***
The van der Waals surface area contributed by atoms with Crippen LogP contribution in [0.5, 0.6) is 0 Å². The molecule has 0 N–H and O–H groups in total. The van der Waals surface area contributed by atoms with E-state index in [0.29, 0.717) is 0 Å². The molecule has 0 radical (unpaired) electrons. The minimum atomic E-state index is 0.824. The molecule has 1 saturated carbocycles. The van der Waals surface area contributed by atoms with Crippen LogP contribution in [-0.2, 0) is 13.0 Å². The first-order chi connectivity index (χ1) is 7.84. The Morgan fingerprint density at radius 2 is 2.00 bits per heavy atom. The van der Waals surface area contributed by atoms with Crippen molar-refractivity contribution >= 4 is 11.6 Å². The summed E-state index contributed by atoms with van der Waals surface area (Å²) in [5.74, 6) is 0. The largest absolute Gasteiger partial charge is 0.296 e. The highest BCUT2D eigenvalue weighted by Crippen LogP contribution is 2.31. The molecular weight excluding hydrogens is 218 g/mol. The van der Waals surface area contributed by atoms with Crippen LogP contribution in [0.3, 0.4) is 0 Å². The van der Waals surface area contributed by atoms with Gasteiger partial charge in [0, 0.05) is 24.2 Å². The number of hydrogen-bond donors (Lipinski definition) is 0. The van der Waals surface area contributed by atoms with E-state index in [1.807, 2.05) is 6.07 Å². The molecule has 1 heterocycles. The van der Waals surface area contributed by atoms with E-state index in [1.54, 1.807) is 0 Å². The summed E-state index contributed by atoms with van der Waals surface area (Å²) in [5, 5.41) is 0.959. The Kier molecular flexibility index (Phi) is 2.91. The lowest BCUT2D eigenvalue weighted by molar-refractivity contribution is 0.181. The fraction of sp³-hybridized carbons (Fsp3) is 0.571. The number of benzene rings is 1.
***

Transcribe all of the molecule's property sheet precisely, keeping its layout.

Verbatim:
The van der Waals surface area contributed by atoms with Crippen LogP contribution in [0.5, 0.6) is 0 Å². The molecule has 0 N–H and O–H groups in total. The van der Waals surface area contributed by atoms with E-state index in [0.29, 0.717) is 0 Å². The molecule has 0 radical (unpaired) electrons. The minimum atomic E-state index is 0.824. The molecule has 1 saturated carbocycles. The van der Waals surface area contributed by atoms with Crippen LogP contribution in [-0.2, 0) is 13.0 Å². The first-order chi connectivity index (χ1) is 7.84. The Morgan fingerprint density at radius 2 is 2.00 bits per heavy atom. The van der Waals surface area contributed by atoms with Crippen molar-refractivity contribution >= 4 is 11.6 Å². The summed E-state index contributed by atoms with van der Waals surface area (Å²) in [5.74, 6) is 0. The largest absolute Gasteiger partial charge is 0.296 e. The highest BCUT2D eigenvalue weighted by Crippen LogP contribution is 2.31. The molecular weight excluding hydrogens is 218 g/mol. The van der Waals surface area contributed by atoms with Crippen LogP contribution in [0.3, 0.4) is 0 Å². The van der Waals surface area contributed by atoms with Gasteiger partial charge in [0, 0.05) is 24.2 Å². The number of hydrogen-bond donors (Lipinski definition) is 0. The van der Waals surface area contributed by atoms with E-state index in [1.807, 2.05) is 6.07 Å². The molecule has 1 heterocycles. The van der Waals surface area contributed by atoms with E-state index in [1.54, 1.807) is 0 Å². The summed E-state index contributed by atoms with van der Waals surface area (Å²) in [5, 5.41) is 0.959. The Kier molecular flexibility index (Phi) is 2.91. The lowest BCUT2D eigenvalue weighted by molar-refractivity contribution is 0.181. The fraction of sp³-hybridized carbons (Fsp3) is 0.571. The number of benzene rings is 1.